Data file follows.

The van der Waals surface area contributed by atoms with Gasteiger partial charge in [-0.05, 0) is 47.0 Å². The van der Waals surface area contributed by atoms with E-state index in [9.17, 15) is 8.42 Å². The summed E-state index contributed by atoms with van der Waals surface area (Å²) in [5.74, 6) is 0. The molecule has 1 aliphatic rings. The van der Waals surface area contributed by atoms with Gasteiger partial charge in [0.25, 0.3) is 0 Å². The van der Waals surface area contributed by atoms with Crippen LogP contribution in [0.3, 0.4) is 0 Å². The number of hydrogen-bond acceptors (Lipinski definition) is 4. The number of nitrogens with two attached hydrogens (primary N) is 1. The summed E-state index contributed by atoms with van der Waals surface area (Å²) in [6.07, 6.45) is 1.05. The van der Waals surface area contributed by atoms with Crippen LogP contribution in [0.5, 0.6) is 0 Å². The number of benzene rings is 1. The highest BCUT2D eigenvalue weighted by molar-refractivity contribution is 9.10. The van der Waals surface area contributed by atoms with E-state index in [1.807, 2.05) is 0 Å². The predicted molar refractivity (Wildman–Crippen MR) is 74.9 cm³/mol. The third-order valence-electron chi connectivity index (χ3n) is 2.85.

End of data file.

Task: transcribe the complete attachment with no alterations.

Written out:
The van der Waals surface area contributed by atoms with Gasteiger partial charge in [-0.05, 0) is 47.0 Å². The van der Waals surface area contributed by atoms with E-state index in [9.17, 15) is 8.42 Å². The summed E-state index contributed by atoms with van der Waals surface area (Å²) in [5.74, 6) is 0. The molecule has 1 aliphatic rings. The van der Waals surface area contributed by atoms with Gasteiger partial charge in [0.25, 0.3) is 0 Å². The van der Waals surface area contributed by atoms with Crippen LogP contribution in [0.3, 0.4) is 0 Å². The number of hydrogen-bond acceptors (Lipinski definition) is 4. The number of nitrogens with two attached hydrogens (primary N) is 1. The summed E-state index contributed by atoms with van der Waals surface area (Å²) in [6.07, 6.45) is 1.05. The van der Waals surface area contributed by atoms with Crippen LogP contribution in [0.5, 0.6) is 0 Å². The number of benzene rings is 1. The highest BCUT2D eigenvalue weighted by molar-refractivity contribution is 9.10. The van der Waals surface area contributed by atoms with E-state index in [1.807, 2.05) is 0 Å². The predicted molar refractivity (Wildman–Crippen MR) is 74.9 cm³/mol. The third-order valence-electron chi connectivity index (χ3n) is 2.85.